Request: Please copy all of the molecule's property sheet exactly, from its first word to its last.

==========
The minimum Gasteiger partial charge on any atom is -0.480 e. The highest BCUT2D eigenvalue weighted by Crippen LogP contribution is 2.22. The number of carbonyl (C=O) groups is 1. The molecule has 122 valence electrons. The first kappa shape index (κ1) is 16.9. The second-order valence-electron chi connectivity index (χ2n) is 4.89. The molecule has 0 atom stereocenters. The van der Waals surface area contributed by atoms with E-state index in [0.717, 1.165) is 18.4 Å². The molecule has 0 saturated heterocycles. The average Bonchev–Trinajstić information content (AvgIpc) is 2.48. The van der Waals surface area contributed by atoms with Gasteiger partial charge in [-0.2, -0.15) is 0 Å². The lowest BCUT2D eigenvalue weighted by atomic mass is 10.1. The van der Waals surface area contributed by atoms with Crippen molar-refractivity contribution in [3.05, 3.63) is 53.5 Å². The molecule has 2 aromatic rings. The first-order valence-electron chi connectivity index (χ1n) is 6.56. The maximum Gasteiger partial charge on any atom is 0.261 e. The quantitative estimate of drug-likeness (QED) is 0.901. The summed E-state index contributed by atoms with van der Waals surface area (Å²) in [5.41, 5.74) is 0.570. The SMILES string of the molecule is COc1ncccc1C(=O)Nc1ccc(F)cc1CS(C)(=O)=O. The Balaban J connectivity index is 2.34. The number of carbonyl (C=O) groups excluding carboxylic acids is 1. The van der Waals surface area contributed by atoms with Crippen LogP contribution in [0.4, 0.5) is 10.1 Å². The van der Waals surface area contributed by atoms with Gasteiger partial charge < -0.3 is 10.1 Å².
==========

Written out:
The minimum Gasteiger partial charge on any atom is -0.480 e. The highest BCUT2D eigenvalue weighted by Crippen LogP contribution is 2.22. The number of carbonyl (C=O) groups is 1. The molecule has 122 valence electrons. The first kappa shape index (κ1) is 16.9. The second-order valence-electron chi connectivity index (χ2n) is 4.89. The molecule has 0 atom stereocenters. The van der Waals surface area contributed by atoms with E-state index in [0.717, 1.165) is 18.4 Å². The molecule has 0 saturated heterocycles. The average Bonchev–Trinajstić information content (AvgIpc) is 2.48. The van der Waals surface area contributed by atoms with Gasteiger partial charge in [-0.2, -0.15) is 0 Å². The lowest BCUT2D eigenvalue weighted by atomic mass is 10.1. The van der Waals surface area contributed by atoms with Crippen molar-refractivity contribution in [3.05, 3.63) is 53.5 Å². The molecule has 2 aromatic rings. The first-order valence-electron chi connectivity index (χ1n) is 6.56. The maximum Gasteiger partial charge on any atom is 0.261 e. The quantitative estimate of drug-likeness (QED) is 0.901. The summed E-state index contributed by atoms with van der Waals surface area (Å²) in [5.41, 5.74) is 0.570. The SMILES string of the molecule is COc1ncccc1C(=O)Nc1ccc(F)cc1CS(C)(=O)=O. The Balaban J connectivity index is 2.34. The number of carbonyl (C=O) groups excluding carboxylic acids is 1. The van der Waals surface area contributed by atoms with Crippen LogP contribution in [0.4, 0.5) is 10.1 Å². The van der Waals surface area contributed by atoms with Gasteiger partial charge < -0.3 is 10.1 Å².